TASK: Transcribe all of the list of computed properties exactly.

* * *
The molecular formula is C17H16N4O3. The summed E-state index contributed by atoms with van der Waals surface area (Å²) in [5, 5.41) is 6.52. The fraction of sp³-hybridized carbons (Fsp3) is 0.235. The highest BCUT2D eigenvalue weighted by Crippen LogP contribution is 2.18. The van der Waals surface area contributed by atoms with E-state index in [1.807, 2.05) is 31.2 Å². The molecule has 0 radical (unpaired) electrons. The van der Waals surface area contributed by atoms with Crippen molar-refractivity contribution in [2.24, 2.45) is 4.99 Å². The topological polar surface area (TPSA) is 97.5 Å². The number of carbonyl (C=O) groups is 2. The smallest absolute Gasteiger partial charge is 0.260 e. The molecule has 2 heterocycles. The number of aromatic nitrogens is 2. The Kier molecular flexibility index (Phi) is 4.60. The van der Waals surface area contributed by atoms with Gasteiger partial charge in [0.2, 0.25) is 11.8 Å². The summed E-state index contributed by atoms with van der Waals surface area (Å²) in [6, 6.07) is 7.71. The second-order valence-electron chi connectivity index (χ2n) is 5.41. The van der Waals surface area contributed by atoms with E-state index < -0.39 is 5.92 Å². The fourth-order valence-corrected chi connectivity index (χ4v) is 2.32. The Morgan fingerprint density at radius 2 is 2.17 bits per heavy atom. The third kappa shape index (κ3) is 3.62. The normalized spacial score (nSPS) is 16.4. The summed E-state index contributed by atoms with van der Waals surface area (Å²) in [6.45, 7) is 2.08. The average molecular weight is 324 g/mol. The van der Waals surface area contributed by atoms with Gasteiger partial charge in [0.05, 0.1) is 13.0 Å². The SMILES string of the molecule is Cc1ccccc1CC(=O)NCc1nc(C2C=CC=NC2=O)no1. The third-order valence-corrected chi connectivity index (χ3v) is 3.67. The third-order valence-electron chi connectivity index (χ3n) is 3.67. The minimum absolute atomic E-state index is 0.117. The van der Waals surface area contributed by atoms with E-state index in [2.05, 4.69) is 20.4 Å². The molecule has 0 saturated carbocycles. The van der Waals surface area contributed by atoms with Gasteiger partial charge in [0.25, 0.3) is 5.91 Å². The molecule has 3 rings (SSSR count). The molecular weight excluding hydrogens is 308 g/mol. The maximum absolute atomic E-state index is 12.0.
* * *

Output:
The molecular formula is C17H16N4O3. The summed E-state index contributed by atoms with van der Waals surface area (Å²) in [5, 5.41) is 6.52. The fraction of sp³-hybridized carbons (Fsp3) is 0.235. The highest BCUT2D eigenvalue weighted by Crippen LogP contribution is 2.18. The van der Waals surface area contributed by atoms with E-state index in [1.807, 2.05) is 31.2 Å². The molecule has 0 radical (unpaired) electrons. The van der Waals surface area contributed by atoms with Crippen molar-refractivity contribution in [2.24, 2.45) is 4.99 Å². The topological polar surface area (TPSA) is 97.5 Å². The number of carbonyl (C=O) groups is 2. The smallest absolute Gasteiger partial charge is 0.260 e. The molecule has 2 heterocycles. The number of aromatic nitrogens is 2. The Kier molecular flexibility index (Phi) is 4.60. The van der Waals surface area contributed by atoms with Gasteiger partial charge in [0.2, 0.25) is 11.8 Å². The summed E-state index contributed by atoms with van der Waals surface area (Å²) in [6, 6.07) is 7.71. The second-order valence-electron chi connectivity index (χ2n) is 5.41. The van der Waals surface area contributed by atoms with E-state index < -0.39 is 5.92 Å². The fourth-order valence-corrected chi connectivity index (χ4v) is 2.32. The Morgan fingerprint density at radius 2 is 2.17 bits per heavy atom. The third kappa shape index (κ3) is 3.62. The normalized spacial score (nSPS) is 16.4. The summed E-state index contributed by atoms with van der Waals surface area (Å²) in [6.45, 7) is 2.08. The average molecular weight is 324 g/mol. The van der Waals surface area contributed by atoms with Gasteiger partial charge in [0.05, 0.1) is 13.0 Å². The SMILES string of the molecule is Cc1ccccc1CC(=O)NCc1nc(C2C=CC=NC2=O)no1. The third-order valence-corrected chi connectivity index (χ3v) is 3.67. The third-order valence-electron chi connectivity index (χ3n) is 3.67. The minimum absolute atomic E-state index is 0.117. The van der Waals surface area contributed by atoms with E-state index in [2.05, 4.69) is 20.4 Å². The molecule has 0 saturated carbocycles. The van der Waals surface area contributed by atoms with Gasteiger partial charge in [0.25, 0.3) is 5.91 Å². The molecule has 3 rings (SSSR count). The molecular weight excluding hydrogens is 308 g/mol. The maximum absolute atomic E-state index is 12.0.